Preponderance of Evidence Standard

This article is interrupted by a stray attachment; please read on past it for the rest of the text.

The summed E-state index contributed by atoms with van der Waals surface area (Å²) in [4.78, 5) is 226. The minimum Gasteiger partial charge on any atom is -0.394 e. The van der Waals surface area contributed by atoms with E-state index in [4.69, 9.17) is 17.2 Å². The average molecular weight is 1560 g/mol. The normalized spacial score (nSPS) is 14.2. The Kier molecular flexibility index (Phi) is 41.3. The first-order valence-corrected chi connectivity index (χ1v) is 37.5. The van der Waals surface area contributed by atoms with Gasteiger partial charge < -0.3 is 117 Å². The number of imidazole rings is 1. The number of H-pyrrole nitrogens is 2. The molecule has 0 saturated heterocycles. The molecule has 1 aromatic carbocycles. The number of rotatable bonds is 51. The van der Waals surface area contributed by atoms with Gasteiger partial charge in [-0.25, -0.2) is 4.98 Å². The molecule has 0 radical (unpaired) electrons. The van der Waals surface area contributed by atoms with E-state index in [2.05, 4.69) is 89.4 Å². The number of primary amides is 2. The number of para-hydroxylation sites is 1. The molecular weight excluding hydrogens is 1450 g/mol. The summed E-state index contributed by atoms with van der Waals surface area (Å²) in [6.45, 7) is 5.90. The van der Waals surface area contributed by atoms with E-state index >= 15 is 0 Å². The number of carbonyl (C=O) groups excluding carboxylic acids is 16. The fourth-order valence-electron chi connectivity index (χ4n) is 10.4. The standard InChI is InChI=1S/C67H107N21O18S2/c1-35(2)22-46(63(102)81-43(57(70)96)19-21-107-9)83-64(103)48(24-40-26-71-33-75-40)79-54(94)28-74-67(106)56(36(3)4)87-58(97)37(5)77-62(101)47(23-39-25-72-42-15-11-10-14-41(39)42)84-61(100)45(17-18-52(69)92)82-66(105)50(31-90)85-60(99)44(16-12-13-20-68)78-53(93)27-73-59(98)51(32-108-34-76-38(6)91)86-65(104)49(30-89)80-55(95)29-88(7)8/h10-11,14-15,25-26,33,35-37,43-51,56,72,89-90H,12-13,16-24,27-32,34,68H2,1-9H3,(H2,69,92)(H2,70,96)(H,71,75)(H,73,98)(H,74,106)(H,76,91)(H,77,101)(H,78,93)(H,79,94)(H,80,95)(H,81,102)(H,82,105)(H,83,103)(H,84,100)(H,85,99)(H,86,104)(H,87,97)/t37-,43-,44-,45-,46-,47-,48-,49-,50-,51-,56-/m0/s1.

Under some circumstances use of the low preponderance of evidence standard may be a violation of constitutional rights. For example, if a state seeks to deprive natural parents of custody of their children, requiring only proof by a preponderance of evidence is a violation of the parents’ DUE PROCESS rights (Santosky v. Kramer, 455 U.S. 745, 102 S. Ct. 1388, 71 L. Ed. 2d 599 [1982]). Freedom in matters of family life is a fundamental liberty interest, and the government cannot take it away with only a modest evidentiary standard. However, a court may use a preponderance of evidence standard when a mother seeks to establish that a certain man is the father of her child (Rivera v. Minnich, 483 U.S. 574, 107 S. Ct. 3001, 97 L. Ed. 2d 473 [1987]). Most states use the preponderance of evidence standard in these cases because they have an interest in ensuring that fathers support their children.

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